A long-time user of all these services, Richard J. Dalton Jr. who operates a scholastic test-prep company in Vancouver, feels cheated because of this change.
“They’re basically strong-arming us to switch to something paid after they got us hooked on this free service.”– Richard said talking about the situation.
Mr. Dalton first used Google work email for his business, Your Score Booster, in 2008.
Google clearly wants longtime users of their G suite app ecosystem to start paying a monthly charge. The users have to pay around $6 for each business email address. Businesses have been given an ultimatum to switch to the paid service by June 27. Those who do not voluntarily switch will be automatically moved to Google Workspace. If you still fail to pay by the 1st of August, your account will be suspended.
Small-business owners are furious over this decision from the company. It’s not about the decision being a hard financial hit for them but they also don’t need that major inconvenience each month. These owners feel that the tech Moghul is being absolutely petty for a company that earns billions in profits. It applies true to some extent for a few owners as they might be first-time business owners using these apps for their workflow.
Google’s business decision of starting to charge for its existing software also proves that the company is trying to profit off the utility factor, its apps have already created throughout the years. Apps such as Calendar, and Gmail have helped users for a decade now in managing their work and schedules. Recently, it’s been observed that Google has become more aggressive with its ads and paid software. This is the reason you might come across multiple ads on the Youtube videos you are watching, as opposed to one or two earlier.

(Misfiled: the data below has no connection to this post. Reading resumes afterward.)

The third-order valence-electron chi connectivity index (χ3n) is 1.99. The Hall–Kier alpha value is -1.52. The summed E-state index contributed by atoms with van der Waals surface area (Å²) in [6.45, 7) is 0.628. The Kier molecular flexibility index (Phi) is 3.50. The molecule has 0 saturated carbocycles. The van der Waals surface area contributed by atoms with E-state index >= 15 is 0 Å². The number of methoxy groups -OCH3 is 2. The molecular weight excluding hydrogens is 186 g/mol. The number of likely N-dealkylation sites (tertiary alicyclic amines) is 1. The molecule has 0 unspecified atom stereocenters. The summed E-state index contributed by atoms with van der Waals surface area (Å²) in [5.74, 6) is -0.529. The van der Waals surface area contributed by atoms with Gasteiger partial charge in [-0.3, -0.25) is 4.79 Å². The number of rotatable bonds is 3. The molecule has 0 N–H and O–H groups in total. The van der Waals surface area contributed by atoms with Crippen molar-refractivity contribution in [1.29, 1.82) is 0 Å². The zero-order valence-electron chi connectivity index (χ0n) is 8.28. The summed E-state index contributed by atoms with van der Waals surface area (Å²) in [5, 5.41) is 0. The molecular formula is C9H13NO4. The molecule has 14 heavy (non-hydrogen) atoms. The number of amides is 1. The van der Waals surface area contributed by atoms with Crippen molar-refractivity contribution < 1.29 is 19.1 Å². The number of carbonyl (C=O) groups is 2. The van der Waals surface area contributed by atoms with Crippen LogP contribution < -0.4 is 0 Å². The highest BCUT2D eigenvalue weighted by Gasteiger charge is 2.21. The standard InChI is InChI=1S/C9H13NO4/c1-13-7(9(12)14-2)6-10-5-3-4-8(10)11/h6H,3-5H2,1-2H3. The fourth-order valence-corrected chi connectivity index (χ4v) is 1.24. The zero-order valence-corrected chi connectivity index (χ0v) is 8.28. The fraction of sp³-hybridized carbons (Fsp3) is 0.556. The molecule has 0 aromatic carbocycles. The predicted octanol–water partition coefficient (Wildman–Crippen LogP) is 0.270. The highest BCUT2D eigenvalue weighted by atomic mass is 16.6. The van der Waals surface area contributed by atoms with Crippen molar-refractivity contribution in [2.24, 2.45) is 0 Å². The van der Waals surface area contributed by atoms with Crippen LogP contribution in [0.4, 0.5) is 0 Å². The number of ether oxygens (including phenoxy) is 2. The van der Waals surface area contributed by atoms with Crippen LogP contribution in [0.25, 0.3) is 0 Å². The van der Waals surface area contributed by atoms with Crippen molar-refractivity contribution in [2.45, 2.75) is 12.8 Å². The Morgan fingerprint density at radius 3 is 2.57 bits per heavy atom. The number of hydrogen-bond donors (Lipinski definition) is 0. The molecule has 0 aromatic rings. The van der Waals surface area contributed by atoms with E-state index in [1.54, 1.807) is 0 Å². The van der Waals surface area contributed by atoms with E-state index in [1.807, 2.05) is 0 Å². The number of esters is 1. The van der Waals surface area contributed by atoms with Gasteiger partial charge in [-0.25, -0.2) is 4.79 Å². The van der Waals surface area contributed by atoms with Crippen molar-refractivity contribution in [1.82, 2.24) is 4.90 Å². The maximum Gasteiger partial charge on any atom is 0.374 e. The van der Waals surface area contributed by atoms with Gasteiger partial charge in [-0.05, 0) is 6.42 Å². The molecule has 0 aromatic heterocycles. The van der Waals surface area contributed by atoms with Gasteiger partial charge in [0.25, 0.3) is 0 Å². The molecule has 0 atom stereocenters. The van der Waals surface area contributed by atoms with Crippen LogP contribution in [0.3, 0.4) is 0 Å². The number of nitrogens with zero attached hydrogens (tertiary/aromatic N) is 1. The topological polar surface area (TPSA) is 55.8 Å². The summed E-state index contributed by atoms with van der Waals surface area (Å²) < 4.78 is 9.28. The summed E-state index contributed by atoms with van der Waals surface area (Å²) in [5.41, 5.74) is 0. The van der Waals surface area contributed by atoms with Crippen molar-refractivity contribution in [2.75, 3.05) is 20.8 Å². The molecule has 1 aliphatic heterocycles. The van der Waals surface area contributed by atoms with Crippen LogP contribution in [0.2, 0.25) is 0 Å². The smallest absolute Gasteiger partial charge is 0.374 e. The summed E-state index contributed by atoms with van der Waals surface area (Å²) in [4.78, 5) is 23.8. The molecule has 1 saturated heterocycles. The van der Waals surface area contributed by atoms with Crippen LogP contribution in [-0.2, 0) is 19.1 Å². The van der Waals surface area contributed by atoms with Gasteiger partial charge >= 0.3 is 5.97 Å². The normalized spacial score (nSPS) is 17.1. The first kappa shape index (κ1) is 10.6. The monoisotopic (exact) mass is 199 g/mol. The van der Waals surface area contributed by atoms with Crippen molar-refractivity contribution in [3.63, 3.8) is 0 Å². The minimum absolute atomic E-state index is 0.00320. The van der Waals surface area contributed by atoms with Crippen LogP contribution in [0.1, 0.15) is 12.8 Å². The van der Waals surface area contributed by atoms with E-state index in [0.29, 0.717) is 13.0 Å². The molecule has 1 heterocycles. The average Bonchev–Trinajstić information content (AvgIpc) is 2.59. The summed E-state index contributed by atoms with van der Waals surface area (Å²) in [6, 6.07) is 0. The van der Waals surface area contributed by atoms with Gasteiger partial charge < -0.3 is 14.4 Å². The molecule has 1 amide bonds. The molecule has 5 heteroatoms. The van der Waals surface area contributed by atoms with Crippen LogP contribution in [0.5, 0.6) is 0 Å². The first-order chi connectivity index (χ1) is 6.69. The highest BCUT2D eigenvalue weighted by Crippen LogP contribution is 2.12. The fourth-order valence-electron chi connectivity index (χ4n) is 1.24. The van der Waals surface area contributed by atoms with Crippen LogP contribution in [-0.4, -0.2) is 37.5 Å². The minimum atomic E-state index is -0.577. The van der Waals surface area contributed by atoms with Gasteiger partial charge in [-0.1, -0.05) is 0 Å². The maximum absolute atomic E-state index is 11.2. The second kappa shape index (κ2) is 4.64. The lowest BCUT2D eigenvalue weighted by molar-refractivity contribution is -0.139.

The company with this decision is trying to compete with companies like Microsoft, whose productivity apps such as Word and Excel are extremely dominant in the market.
The company has already had to push its plans for a paid service from May 1 to August 1 due to a number of complaints from its longtime users. Google also declared that people who use their account for personal purposes may continue to do so for free and they won’t be charged.
When Google began with Gmail and Docs in the early 2000s, they aimed at new startups and small businesses and tried to get as many people to use their software as they could. They also let companies bring custom domains that matched their business names to Gmail. Even when these apps were in testing, they put out the word that these apps will be free for life. In 2020, G Suite got a new identity as Google Workspace. The company states that over 3 billion total users, use a free version of the workspace.